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String to Robot?

Bret Waldow
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Joined: Aug 04, 2000
Posts: 58
I am writing a handwriting input tool for my linux tablet computer.

I've figured out a gui approach that doesn't steal the focus from other windows, so the user can write on the gui, and the text generated will go to the other (not just java - any window that has the system focus) window.

Now I'm working out how to take the recognized text and generate the keycodes that Robot seems to want:

public void keyPress(int keycode)
public void keyRelease(int keycode)

I am starting with, say - String word = "typographic";

How can I turn those characters into the "KeyEvent.VK_T" inputs Robot seems to want?

Thanks in advance,
Bret
Brian Cole
Author
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Joined: Sep 20, 2005
Posts: 862
Originally posted by Bret Waldow:
How can I turn those characters into the "KeyEvent.VK_T" inputs Robot seems to want?


VK_A through VK_Z have the same values as chars 'A' through 'Z' (and are even documented as such) so those are easy. Other chars will be tougher, I would think. I guess you will also have to simulate the shift key and such.


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Bret Waldow
Ranch Hand

Joined: Aug 04, 2000
Posts: 58
Thanks. I have looked at the javadocs.

I'm curious there is no constructor - what about other languages, unicode, etc.?

Is Robot intended to be so limited in what it can test (rhetorical question)? Not only do those constants limit it to the Roman alphabet, it also requires canned, pre-selected keys, rather than accepting general text input. Odd.

I'll ask Sun.

If anyone knows of another way besides Robot to output keystrokes to a system, I'd certainly like to hear of that as well. As I'm only concerned about X11 windowing systems, I can do things with XTest, XTRAP, and JNI, but Robot would be such a clean implementation if I can get it to do what I want.

I only need Western European characters, but I'm intending to GPL my app, so I'd like a technology that can satisfy the broader need.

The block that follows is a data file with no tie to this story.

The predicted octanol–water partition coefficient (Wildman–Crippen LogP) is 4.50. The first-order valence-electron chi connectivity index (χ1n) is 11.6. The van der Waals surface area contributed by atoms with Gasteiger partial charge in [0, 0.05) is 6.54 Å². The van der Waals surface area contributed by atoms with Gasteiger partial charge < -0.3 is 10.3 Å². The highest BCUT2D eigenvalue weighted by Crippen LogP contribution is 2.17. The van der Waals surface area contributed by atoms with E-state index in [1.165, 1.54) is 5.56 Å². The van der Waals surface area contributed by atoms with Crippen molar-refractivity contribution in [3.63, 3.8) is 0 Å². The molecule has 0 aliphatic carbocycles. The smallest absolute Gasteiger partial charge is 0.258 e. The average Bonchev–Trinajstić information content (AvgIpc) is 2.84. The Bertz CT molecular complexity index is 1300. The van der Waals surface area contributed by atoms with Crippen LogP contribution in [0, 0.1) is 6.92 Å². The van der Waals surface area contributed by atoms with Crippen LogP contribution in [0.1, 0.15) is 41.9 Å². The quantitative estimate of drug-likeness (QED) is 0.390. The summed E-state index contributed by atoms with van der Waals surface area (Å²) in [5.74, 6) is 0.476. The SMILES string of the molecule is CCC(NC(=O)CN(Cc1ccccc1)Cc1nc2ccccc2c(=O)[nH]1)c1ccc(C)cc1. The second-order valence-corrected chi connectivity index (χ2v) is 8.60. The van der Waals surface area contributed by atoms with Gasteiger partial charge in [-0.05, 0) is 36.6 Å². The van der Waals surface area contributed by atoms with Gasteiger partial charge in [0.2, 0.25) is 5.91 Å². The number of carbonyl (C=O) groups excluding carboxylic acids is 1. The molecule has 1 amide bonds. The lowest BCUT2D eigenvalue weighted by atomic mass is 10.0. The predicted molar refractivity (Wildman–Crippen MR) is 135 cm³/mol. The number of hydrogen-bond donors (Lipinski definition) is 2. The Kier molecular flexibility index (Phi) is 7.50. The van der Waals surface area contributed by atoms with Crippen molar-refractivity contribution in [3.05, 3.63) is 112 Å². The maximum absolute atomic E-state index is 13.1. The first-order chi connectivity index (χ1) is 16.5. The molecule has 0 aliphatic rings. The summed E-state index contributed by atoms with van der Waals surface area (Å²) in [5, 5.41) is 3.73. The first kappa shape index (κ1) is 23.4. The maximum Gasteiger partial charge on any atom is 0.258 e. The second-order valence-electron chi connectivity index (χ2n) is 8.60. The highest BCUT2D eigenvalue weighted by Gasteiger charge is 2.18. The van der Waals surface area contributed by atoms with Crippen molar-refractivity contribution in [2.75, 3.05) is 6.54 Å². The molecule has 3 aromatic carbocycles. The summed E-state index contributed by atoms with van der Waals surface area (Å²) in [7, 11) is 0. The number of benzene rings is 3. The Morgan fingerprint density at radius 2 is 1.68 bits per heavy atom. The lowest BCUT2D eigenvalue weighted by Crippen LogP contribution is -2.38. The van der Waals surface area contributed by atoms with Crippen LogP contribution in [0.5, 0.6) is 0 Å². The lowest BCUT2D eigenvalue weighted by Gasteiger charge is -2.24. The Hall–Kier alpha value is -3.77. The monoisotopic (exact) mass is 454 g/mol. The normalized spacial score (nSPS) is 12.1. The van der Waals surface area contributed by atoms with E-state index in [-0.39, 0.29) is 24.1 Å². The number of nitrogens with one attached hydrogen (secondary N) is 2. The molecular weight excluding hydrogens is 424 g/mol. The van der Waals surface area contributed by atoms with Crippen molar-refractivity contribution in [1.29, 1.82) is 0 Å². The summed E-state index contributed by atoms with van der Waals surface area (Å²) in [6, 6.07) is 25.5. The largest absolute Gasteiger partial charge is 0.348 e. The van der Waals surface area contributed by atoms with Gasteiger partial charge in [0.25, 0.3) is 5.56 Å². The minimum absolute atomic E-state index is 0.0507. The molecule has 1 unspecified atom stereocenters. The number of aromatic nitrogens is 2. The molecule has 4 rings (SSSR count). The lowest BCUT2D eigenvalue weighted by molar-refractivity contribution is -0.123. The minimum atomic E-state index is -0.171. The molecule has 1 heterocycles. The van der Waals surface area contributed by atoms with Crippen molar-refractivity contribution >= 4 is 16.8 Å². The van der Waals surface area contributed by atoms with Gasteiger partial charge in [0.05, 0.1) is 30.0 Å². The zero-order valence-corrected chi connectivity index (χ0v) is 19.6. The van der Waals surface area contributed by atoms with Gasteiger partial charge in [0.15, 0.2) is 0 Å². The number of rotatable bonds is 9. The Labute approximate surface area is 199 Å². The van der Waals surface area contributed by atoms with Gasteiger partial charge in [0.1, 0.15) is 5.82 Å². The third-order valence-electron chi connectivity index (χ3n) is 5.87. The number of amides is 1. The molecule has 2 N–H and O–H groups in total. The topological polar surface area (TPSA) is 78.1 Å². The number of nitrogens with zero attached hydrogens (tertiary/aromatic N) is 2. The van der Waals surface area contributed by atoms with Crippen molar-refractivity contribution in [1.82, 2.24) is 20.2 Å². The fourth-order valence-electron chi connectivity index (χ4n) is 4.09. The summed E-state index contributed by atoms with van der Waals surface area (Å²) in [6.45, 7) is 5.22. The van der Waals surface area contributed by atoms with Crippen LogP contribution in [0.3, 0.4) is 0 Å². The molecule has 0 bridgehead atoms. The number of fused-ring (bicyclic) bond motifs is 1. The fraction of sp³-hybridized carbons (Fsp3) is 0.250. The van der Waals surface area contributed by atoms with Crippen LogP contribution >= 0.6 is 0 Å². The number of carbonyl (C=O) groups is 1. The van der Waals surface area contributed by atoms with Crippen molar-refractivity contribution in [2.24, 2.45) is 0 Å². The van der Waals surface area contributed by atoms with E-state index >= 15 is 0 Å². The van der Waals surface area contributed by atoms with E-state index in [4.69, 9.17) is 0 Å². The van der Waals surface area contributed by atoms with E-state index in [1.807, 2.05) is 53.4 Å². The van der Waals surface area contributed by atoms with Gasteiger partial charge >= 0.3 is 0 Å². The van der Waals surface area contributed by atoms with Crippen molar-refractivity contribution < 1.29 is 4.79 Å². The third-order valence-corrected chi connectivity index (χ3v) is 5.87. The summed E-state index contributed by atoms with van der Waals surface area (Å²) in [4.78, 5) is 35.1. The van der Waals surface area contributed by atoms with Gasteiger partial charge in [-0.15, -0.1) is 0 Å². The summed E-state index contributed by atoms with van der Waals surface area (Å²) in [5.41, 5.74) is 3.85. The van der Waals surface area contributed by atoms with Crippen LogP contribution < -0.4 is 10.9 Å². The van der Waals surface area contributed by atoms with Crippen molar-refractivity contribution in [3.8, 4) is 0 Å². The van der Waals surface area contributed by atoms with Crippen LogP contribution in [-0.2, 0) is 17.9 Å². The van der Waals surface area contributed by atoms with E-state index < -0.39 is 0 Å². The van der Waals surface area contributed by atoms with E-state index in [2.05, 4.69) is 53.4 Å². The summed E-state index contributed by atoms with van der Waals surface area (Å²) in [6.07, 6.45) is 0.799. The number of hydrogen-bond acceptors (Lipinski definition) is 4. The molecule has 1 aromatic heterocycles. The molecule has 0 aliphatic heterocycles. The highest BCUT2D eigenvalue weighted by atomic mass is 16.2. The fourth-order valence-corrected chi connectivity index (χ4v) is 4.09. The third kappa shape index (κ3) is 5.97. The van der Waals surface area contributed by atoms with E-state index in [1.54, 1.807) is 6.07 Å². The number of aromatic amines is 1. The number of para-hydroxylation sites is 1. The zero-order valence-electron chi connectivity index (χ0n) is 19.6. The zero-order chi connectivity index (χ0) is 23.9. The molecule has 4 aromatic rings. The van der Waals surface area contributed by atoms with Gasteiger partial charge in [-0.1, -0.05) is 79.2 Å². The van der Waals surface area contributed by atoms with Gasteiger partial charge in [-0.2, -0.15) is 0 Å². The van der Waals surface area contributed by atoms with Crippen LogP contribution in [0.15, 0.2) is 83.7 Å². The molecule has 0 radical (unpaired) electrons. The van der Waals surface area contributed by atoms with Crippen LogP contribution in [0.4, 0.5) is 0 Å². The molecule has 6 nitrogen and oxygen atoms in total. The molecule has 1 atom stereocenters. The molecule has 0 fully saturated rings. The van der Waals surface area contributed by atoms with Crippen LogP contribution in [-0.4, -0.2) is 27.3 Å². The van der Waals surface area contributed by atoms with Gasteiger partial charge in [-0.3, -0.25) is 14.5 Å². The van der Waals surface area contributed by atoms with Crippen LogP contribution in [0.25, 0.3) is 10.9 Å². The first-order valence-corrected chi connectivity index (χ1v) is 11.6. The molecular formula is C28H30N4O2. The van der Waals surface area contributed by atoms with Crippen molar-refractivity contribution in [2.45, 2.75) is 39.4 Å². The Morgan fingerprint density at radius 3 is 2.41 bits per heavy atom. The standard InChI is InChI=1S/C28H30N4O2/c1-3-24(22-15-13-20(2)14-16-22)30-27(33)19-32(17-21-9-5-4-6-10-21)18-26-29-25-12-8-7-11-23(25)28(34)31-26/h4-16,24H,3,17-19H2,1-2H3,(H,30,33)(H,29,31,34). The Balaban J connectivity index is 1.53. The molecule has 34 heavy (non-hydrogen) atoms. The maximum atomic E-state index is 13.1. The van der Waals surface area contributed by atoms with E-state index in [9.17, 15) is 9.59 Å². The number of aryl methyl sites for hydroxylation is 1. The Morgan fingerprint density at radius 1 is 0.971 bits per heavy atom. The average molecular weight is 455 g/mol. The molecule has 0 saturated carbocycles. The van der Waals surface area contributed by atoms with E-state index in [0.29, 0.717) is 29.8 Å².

cheers,
Bret
Bret Waldow
Ranch Hand

Joined: Aug 04, 2000
Posts: 58
Nope. There's a constructor. An episode of User Failure (me).

I see these two arguments (among others):
int keyCode, char keyChar

I guess I'll have to read up on some apparent keyboard mapping scheme Java either adds or at least accesses on the target platform. If anyone has a pointer to an explanation they found that they think is particularly clear, please tell me?

Thanks,
Bret
Brian Cole
Author
Ranch Hand

Joined: Sep 20, 2005
Posts: 862
Originally posted by Bret Waldow:
what about other languages, unicode, etc.?

Is Robot intended to be so limited in what it can test (rhetorical question)? Not only do those constants limit it to the Roman alphabet, it also requires canned, pre-selected keys, rather than accepting general text input. Odd.


I've never used Robot, but it is intended to mimic the user input devices available to the user. That is, a mouse with one or more buttons and a wheel, and a keyboard with 100 or so buttons. The idea is that each key is modelled, not each char. That's why there are different keycode constants for VK_4 and VK_NUMPAD4. To model a capital T, you would want to simulate VK_SHIFT down, VK_T down, VK_T up, VK_SHIFT up.

(Now I can't tell you why there is a separate keycode constant for VK_DOLLAR, which on my keyboard is the same key as VK_4. Perhaps there are keyboards somewhere in the world where $ gets its own key? It seems unlikely.)

For unicode chars and such I guess you would have to do something similar to the capital-T thing, except I'm not sure of the details of unicode input. Perhaps it would be simpler if you modelled a paste from the clipboard instead? You can put arbitrary unicode strings on the clipboard.
Bret Waldow
Ranch Hand

Joined: Aug 04, 2000
Posts: 58
The idea is that each key is modelled, not each char.


Yes, that fits my experience. I rigged up a simple test tool in a gui to try it:


This does not work - that's what led to my posting. This does:


I haven't found a reason for the discrepancy, but I think it's moot now.

Unfortunately, the keyPress/keyRelease pair introduces a problem - the system may not pay attention to Java between the first and the second, so several keypresses may register (autorepeat). I haven't thought of a way to prevent that possibility, although I've been reading of a Real-Time version of Java that's being requested/worked on.

Synchronize would only have effect on the JVM, not the underlying system's priorities. I could 'nice' the JVM process to gain near total priority, but that's gambling, even if it does work on this machine, most of the time, etc.

I'm thinking of trying to use a Java X11 interface library, or a JNI setup to put a key directly into the system's input queue now.

If you can think of a way to make Robot's input definitive, that would be easiest (depending on what it would take to make Robot's input definitive, of course).

Cheers,
Bret
Ilja Preuss
author
Sheriff

Joined: Jul 11, 2001
Posts: 14112
You may want to take a look at how this is implemented in JFCUnit.


The soul is dyed the color of its thoughts. Think only on those things that are in line with your principles and can bear the light of day. The content of your character is your choice. Day by day, what you do is who you become. Your integrity is your destiny - it is the light that guides your way. - Heraclitus
 
I agree. Here's the link: http://aspose.com/file-tools
 
subject: String to Robot?
 
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